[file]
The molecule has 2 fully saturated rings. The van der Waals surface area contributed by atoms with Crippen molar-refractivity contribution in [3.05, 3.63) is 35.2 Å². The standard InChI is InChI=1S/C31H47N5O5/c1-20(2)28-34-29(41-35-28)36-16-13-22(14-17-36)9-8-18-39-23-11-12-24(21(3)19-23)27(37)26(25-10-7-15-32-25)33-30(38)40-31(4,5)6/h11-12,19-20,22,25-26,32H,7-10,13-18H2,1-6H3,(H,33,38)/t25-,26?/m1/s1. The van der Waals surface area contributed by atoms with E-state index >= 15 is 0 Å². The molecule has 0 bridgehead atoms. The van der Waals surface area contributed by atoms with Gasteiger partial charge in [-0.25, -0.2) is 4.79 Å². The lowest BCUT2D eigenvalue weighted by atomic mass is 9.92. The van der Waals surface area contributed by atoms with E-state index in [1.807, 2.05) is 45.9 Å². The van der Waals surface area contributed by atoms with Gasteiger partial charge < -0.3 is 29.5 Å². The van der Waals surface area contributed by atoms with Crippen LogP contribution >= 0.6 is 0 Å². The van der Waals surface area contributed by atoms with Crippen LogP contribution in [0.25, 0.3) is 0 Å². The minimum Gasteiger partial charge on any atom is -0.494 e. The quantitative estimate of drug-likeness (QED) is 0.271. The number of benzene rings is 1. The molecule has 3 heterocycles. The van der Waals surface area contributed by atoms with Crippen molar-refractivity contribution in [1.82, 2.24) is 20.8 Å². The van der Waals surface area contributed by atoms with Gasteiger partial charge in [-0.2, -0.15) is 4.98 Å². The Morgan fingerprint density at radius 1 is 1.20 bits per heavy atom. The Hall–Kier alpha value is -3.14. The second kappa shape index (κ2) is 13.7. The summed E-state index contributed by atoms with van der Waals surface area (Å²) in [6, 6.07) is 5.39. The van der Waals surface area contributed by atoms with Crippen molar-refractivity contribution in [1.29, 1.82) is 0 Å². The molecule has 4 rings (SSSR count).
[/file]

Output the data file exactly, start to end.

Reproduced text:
The molecule has 2 fully saturated rings. The van der Waals surface area contributed by atoms with Crippen molar-refractivity contribution in [3.05, 3.63) is 35.2 Å². The standard InChI is InChI=1S/C31H47N5O5/c1-20(2)28-34-29(41-35-28)36-16-13-22(14-17-36)9-8-18-39-23-11-12-24(21(3)19-23)27(37)26(25-10-7-15-32-25)33-30(38)40-31(4,5)6/h11-12,19-20,22,25-26,32H,7-10,13-18H2,1-6H3,(H,33,38)/t25-,26?/m1/s1. The van der Waals surface area contributed by atoms with E-state index >= 15 is 0 Å². The molecule has 0 bridgehead atoms. The van der Waals surface area contributed by atoms with Gasteiger partial charge in [-0.25, -0.2) is 4.79 Å². The lowest BCUT2D eigenvalue weighted by atomic mass is 9.92. The van der Waals surface area contributed by atoms with E-state index in [1.807, 2.05) is 45.9 Å². The van der Waals surface area contributed by atoms with Gasteiger partial charge < -0.3 is 29.5 Å². The van der Waals surface area contributed by atoms with Crippen LogP contribution >= 0.6 is 0 Å². The van der Waals surface area contributed by atoms with Crippen LogP contribution in [0.25, 0.3) is 0 Å². The minimum Gasteiger partial charge on any atom is -0.494 e. The quantitative estimate of drug-likeness (QED) is 0.271. The number of benzene rings is 1. The molecule has 3 heterocycles. The van der Waals surface area contributed by atoms with Crippen molar-refractivity contribution in [1.82, 2.24) is 20.8 Å². The van der Waals surface area contributed by atoms with Gasteiger partial charge in [-0.2, -0.15) is 4.98 Å². The Morgan fingerprint density at radius 1 is 1.20 bits per heavy atom. The Hall–Kier alpha value is -3.14. The second kappa shape index (κ2) is 13.7. The summed E-state index contributed by atoms with van der Waals surface area (Å²) in [6, 6.07) is 5.39. The van der Waals surface area contributed by atoms with Crippen molar-refractivity contribution in [1.29, 1.82) is 0 Å². The molecule has 4 rings (SSSR count).